There's a real problem if PhD students are not having it explained to them that publication as it stands is what's going to get you a job and if you get a book contract in effect it will pay for your wages for the year or whatever, because of the way that the RAE (Research Assessment Exercise) works.
I think probably what nailed it for me was the fact that I was junior and cheap. And but also that I have as I explained a background in education and I'm really interested in adult education and I think about education a lot, and its not separate from my research. So I could sell myself as a teacher and increasingly being good at the teaching is going to be counted by the government to having to dish out the money to universities. So whereas a couple of years ago I might have advised friends of mine who were doing PhDs to get a little bit of teaching experience but really focus on getting a grant in and putting on a post grad conference and getting involved in post graduate initiatives (we've got an online Journal of Contemporary History that I edited a couple of years ago) and get something published, but just get a bit of teaching to tick the box. Now, I would be suggesting to students to take their teaching much more seriously, which also means I would now be advising people to allow themselves to be really fully exploited and very, very badly paid and very badly treated.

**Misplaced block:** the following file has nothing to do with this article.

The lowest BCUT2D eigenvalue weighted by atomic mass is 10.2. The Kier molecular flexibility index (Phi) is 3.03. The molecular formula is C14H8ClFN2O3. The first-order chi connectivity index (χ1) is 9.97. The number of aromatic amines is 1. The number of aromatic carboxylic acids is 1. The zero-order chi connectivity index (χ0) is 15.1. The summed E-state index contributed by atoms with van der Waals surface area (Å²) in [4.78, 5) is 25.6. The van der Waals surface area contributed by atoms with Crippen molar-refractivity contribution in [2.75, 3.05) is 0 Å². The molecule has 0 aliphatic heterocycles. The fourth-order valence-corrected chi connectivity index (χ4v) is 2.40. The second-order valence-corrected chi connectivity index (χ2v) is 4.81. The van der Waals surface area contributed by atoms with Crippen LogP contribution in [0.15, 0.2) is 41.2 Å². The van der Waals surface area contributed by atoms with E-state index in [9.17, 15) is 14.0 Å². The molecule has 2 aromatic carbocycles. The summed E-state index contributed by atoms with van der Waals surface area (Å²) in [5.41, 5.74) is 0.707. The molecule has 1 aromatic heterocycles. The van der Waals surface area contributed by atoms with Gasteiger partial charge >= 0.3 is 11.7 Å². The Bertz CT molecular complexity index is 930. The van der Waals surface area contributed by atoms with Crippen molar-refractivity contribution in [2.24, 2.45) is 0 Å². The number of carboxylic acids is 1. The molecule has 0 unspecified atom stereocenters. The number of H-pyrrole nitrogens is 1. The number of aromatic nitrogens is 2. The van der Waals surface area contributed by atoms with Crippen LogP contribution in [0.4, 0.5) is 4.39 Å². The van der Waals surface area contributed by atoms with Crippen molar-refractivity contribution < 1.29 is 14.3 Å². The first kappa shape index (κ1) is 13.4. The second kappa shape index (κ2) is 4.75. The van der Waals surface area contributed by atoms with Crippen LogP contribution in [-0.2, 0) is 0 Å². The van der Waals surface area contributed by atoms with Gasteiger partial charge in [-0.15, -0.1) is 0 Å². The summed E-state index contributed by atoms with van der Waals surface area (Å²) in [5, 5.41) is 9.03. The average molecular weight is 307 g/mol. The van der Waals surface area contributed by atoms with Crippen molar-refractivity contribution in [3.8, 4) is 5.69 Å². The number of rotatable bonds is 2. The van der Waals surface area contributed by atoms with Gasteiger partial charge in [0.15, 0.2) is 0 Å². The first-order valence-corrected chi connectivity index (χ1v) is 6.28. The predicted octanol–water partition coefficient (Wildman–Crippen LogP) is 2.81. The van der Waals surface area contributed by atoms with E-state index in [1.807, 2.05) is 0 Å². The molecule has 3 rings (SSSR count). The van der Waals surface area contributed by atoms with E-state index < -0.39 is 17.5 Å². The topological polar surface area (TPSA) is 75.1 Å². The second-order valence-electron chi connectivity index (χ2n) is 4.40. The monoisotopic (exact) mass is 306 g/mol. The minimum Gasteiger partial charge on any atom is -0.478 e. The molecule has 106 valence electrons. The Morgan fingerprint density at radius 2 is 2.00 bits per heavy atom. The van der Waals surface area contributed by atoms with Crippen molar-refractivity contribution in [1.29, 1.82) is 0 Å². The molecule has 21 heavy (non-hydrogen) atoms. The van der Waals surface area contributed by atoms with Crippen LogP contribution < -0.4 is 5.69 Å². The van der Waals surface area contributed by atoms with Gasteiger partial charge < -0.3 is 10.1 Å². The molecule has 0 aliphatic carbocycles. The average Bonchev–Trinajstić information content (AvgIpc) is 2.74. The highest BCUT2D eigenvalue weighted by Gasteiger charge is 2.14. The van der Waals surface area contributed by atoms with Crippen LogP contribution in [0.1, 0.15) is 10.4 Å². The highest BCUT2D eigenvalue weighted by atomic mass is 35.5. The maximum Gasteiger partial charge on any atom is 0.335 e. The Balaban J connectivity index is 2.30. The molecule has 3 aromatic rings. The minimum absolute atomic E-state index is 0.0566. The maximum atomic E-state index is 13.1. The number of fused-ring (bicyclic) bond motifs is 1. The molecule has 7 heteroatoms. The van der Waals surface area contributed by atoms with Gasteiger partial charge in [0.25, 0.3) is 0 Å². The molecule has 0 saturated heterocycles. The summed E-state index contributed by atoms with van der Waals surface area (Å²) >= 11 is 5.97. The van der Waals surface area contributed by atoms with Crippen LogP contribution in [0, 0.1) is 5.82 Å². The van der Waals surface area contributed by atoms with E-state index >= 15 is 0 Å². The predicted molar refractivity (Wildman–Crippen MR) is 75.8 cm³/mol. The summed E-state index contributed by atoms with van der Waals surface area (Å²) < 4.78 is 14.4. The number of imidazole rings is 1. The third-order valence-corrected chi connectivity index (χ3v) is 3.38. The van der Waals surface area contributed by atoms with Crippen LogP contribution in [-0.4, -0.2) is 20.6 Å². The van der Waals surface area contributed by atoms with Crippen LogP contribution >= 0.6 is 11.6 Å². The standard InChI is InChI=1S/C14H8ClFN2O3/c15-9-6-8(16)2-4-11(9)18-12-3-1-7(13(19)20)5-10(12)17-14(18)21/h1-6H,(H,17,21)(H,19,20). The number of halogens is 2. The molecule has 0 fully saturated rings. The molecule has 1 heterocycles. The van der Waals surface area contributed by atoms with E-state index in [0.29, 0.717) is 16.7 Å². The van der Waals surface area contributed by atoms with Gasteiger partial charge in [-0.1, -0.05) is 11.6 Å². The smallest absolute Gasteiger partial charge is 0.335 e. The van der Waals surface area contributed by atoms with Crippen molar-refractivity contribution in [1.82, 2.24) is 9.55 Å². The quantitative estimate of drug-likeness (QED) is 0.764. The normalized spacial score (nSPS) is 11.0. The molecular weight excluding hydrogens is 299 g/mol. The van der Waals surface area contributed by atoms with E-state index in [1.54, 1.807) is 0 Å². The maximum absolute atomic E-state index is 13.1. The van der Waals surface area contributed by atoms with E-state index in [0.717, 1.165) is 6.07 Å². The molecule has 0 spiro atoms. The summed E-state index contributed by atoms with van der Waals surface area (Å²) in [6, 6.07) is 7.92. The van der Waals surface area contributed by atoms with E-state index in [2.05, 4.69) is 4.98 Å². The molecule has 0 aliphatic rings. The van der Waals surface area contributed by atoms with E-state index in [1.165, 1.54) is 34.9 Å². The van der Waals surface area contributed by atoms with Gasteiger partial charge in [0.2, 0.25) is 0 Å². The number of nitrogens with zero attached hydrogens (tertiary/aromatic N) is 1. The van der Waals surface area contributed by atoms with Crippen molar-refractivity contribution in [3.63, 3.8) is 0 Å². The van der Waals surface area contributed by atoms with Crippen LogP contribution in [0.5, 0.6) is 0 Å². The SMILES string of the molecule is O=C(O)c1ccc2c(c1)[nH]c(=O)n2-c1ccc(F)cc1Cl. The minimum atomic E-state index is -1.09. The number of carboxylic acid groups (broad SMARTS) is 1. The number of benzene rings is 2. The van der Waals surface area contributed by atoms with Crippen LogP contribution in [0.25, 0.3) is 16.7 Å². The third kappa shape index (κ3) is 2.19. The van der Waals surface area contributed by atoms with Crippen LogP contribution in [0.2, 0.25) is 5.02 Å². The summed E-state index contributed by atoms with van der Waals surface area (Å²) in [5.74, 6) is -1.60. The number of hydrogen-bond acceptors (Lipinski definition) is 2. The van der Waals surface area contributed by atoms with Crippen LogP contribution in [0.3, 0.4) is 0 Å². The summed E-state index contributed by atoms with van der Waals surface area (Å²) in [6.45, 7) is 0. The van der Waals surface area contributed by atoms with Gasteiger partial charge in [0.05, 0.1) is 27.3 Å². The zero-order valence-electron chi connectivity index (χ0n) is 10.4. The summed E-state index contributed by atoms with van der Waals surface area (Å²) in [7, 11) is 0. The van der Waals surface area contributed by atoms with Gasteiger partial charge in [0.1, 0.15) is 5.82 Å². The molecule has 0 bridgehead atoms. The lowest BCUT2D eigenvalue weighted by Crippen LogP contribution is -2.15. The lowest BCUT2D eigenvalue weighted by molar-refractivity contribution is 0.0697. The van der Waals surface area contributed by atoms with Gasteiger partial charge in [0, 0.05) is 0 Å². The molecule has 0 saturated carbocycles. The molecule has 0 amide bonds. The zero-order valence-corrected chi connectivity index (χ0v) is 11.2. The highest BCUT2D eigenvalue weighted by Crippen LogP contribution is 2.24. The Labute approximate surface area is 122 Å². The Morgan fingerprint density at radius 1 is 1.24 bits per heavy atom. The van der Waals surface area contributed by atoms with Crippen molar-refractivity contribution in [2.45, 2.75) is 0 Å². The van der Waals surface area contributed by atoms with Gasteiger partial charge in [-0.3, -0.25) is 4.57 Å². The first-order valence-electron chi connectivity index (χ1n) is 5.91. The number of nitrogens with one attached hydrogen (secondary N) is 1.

And I almost felt the reason I got a job was a massive game of chicken, I just put up with being treated really badly for longer than anybody else did. Maybe that's not a bad take, but I think its almost a right of passage, I don't think its about your abilities My husband's a builder a carpenter, we've lived together since before I got my job when I was doing my PhD and he cannot believe that in effect you do a 10 year apprenticeship to then work casually in academia. And its not as if you get a permanent job straight away. Having said that, it's more money than I've ever earned, I am definitely earning more money than I've ever earned. I've got sick pay, holiday pay and a pension. I am really very, very happy and I'm earning enough to pay tax which I'm delighted about, I feel like a citizen at last.